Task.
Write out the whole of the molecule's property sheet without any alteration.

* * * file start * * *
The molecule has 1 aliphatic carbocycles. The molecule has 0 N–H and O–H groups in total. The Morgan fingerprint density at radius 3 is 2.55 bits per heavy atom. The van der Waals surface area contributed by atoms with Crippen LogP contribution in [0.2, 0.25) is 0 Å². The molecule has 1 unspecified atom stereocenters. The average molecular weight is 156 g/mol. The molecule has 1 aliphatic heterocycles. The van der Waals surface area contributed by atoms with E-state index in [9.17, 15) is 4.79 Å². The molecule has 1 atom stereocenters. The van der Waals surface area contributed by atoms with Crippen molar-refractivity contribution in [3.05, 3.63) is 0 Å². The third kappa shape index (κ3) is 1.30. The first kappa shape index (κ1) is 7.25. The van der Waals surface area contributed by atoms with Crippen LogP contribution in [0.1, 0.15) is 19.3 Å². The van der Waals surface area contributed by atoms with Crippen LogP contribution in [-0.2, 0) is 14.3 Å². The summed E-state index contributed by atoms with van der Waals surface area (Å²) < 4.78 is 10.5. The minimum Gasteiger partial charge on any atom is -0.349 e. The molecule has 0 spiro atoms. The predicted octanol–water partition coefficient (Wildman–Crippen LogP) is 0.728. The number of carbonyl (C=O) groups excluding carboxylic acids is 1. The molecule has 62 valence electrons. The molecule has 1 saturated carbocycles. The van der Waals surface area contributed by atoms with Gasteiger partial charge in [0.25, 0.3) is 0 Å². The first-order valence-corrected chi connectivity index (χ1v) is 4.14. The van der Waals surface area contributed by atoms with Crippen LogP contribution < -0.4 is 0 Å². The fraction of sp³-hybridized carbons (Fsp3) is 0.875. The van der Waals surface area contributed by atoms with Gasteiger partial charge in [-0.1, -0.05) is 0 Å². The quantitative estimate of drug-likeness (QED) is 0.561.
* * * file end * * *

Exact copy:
The molecule has 1 aliphatic carbocycles. The molecule has 0 N–H and O–H groups in total. The Morgan fingerprint density at radius 3 is 2.55 bits per heavy atom. The van der Waals surface area contributed by atoms with Crippen LogP contribution in [0.2, 0.25) is 0 Å². The molecule has 1 unspecified atom stereocenters. The average molecular weight is 156 g/mol. The molecule has 1 aliphatic heterocycles. The van der Waals surface area contributed by atoms with E-state index in [9.17, 15) is 4.79 Å². The molecule has 1 atom stereocenters. The van der Waals surface area contributed by atoms with Crippen molar-refractivity contribution in [3.05, 3.63) is 0 Å². The third kappa shape index (κ3) is 1.30. The first kappa shape index (κ1) is 7.25. The van der Waals surface area contributed by atoms with Crippen LogP contribution in [0.1, 0.15) is 19.3 Å². The van der Waals surface area contributed by atoms with Crippen LogP contribution in [-0.2, 0) is 14.3 Å². The summed E-state index contributed by atoms with van der Waals surface area (Å²) < 4.78 is 10.5. The minimum Gasteiger partial charge on any atom is -0.349 e. The molecule has 0 spiro atoms. The predicted octanol–water partition coefficient (Wildman–Crippen LogP) is 0.728. The number of carbonyl (C=O) groups excluding carboxylic acids is 1. The molecule has 62 valence electrons. The molecule has 1 saturated carbocycles. The van der Waals surface area contributed by atoms with Gasteiger partial charge in [0.25, 0.3) is 0 Å². The first-order valence-corrected chi connectivity index (χ1v) is 4.14. The van der Waals surface area contributed by atoms with Crippen LogP contribution < -0.4 is 0 Å². The fraction of sp³-hybridized carbons (Fsp3) is 0.875. The van der Waals surface area contributed by atoms with Gasteiger partial charge in [-0.1, -0.05) is 0 Å². The quantitative estimate of drug-likeness (QED) is 0.561.